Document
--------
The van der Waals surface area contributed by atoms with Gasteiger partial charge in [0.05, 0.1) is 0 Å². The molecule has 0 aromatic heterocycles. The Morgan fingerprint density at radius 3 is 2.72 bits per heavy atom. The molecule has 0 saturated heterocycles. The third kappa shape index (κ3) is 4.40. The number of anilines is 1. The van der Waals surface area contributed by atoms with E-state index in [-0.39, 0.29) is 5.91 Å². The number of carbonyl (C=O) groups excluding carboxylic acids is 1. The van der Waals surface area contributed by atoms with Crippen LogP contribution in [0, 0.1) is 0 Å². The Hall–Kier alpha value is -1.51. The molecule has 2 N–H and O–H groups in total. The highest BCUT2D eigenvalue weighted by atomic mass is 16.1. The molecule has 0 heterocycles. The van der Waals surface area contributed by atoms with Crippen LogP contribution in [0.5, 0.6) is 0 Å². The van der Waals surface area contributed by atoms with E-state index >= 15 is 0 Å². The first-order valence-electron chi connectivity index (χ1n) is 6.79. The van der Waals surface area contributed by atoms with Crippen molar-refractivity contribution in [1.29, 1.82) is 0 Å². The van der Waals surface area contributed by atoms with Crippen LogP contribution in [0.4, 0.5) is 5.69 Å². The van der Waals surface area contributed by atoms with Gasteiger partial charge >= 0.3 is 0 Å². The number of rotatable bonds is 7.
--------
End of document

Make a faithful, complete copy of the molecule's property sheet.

The van der Waals surface area contributed by atoms with Gasteiger partial charge in [0.05, 0.1) is 0 Å². The molecule has 0 aromatic heterocycles. The Morgan fingerprint density at radius 3 is 2.72 bits per heavy atom. The molecule has 0 saturated heterocycles. The third kappa shape index (κ3) is 4.40. The number of anilines is 1. The van der Waals surface area contributed by atoms with E-state index in [-0.39, 0.29) is 5.91 Å². The number of carbonyl (C=O) groups excluding carboxylic acids is 1. The van der Waals surface area contributed by atoms with Crippen LogP contribution in [0, 0.1) is 0 Å². The Hall–Kier alpha value is -1.51. The molecule has 2 N–H and O–H groups in total. The highest BCUT2D eigenvalue weighted by atomic mass is 16.1. The molecule has 0 heterocycles. The van der Waals surface area contributed by atoms with Crippen LogP contribution in [0.5, 0.6) is 0 Å². The van der Waals surface area contributed by atoms with E-state index >= 15 is 0 Å². The first-order valence-electron chi connectivity index (χ1n) is 6.79. The van der Waals surface area contributed by atoms with Crippen molar-refractivity contribution in [1.29, 1.82) is 0 Å². The van der Waals surface area contributed by atoms with Crippen LogP contribution in [0.4, 0.5) is 5.69 Å². The van der Waals surface area contributed by atoms with Gasteiger partial charge >= 0.3 is 0 Å². The number of rotatable bonds is 7.